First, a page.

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Journal of Pediatric Endocrinology and Metabolism

Editor-in-Chief: Kiess, Wieland

Ed. by Bereket, Abdullah / Darendeliler, Feyza / Dattani, Mehul / Gustafsson, Jan / Luo, Fei Hong / Mericq, Veronica / Ogata, Tsutomu / Toppari, Jorma

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Volume 29, Issue 4

Issues

Evaluating health risk using a continuous metabolic syndrome score in obese children

Michelle Battista Hesse
  • Corresponding author
  • Department of Health Sciences, James Madison University, 801 Carrier Drive, MSC 4301, Harrisonburg, VA 22807, USA
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  • De Gruyter OnlineGoogle Scholar
/ Gregory Young / Robert D. Murray
Published Online: 2015-12-15 | DOI: https://doi.org/10.1515/jpem-2015-0271

Abstract

Background: The metabolic syndrome (MS) in pediatrics is controversial. Rather than a dichotomous scale, a continuous metabolic syndrome score (cMets) has been proposed to evaluate MS. The aim of this study was to evaluate the utility of a cMets score among an ethnically diverse cohort of children with acanthosis nigricans (AN).

Methods: A retrospective chart review was used to extract clinical and laboratory information on a cohort of obese children. Criteria for MS components and the cMets score were established using published guidelines. Multiple linear regression evaluated the effect of AN status on MS and cMets. Fisher’s exact test compared the race differential on the presence or absence of MS component disorders.

Results: MS diagnosis was non-significant when considering AN status (p=0.554) and ethnicity (p=0.431). Evaluation of the frequency of component disorders, revealed that Caucasians had significantly higher levels of abnormal triglycerides (TG) (35.1 vs. 10.3%; p<0.001), whereas African Americans had significantly higher homeostatic model assessment of insulin resistance (HOMA-IR) scores (51.3% vs. 22.3%; p<0.001). cMets was sensitive to identifying metabolic risk among Caucasians with AN, only (p=0.029).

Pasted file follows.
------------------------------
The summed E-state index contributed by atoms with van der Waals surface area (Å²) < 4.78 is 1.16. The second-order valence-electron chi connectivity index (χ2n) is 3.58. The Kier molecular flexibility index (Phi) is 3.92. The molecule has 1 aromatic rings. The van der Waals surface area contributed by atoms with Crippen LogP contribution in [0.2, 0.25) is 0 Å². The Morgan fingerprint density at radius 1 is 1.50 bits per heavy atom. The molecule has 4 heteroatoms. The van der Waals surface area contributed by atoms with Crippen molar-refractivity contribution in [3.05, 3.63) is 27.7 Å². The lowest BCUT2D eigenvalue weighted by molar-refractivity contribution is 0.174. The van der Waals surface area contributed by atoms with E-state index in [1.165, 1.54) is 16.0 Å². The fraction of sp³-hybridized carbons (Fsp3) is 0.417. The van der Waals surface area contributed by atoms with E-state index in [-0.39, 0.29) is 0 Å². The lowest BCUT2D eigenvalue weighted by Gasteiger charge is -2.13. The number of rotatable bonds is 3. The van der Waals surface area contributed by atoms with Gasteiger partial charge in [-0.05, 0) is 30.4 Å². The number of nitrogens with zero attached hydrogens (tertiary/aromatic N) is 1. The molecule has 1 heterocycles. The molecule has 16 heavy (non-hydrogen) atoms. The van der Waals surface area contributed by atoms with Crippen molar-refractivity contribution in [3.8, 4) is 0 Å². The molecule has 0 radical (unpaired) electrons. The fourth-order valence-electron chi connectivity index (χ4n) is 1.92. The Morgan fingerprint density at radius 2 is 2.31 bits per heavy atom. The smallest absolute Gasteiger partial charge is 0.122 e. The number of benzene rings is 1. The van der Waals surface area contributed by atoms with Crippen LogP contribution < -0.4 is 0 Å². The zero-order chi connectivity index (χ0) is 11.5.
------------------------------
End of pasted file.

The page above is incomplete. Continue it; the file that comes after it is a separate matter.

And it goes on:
Conclusions: This study found differences in health risk among an obese, ethnically diverse sample of children. cMets is a more sensitive marker of metabolic change compared with MS, especially when AN status and race are considered. cMets may pose an opportunity for the clinician to evaluate the interaction of health risks on the health status of obese children.

Keywords: acanthosis nigricans; childhood obesity; continuous metabolic syndrome score; metabolic risk; metabolic syndrome

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About the article

Received: 2015-07-07

Accepted: 2015-11-04

Published Online: 2015-12-15

Published in Print: 2016-04-01


Citation Information: Journal of Pediatric Endocrinology and Metabolism, Volume 29, Issue 4, Pages 451–458, ISSN (Online) 2191-0251, ISSN (Print) 0334-018X, DOI: https://doi.org/10.1515/jpem-2015-0271.

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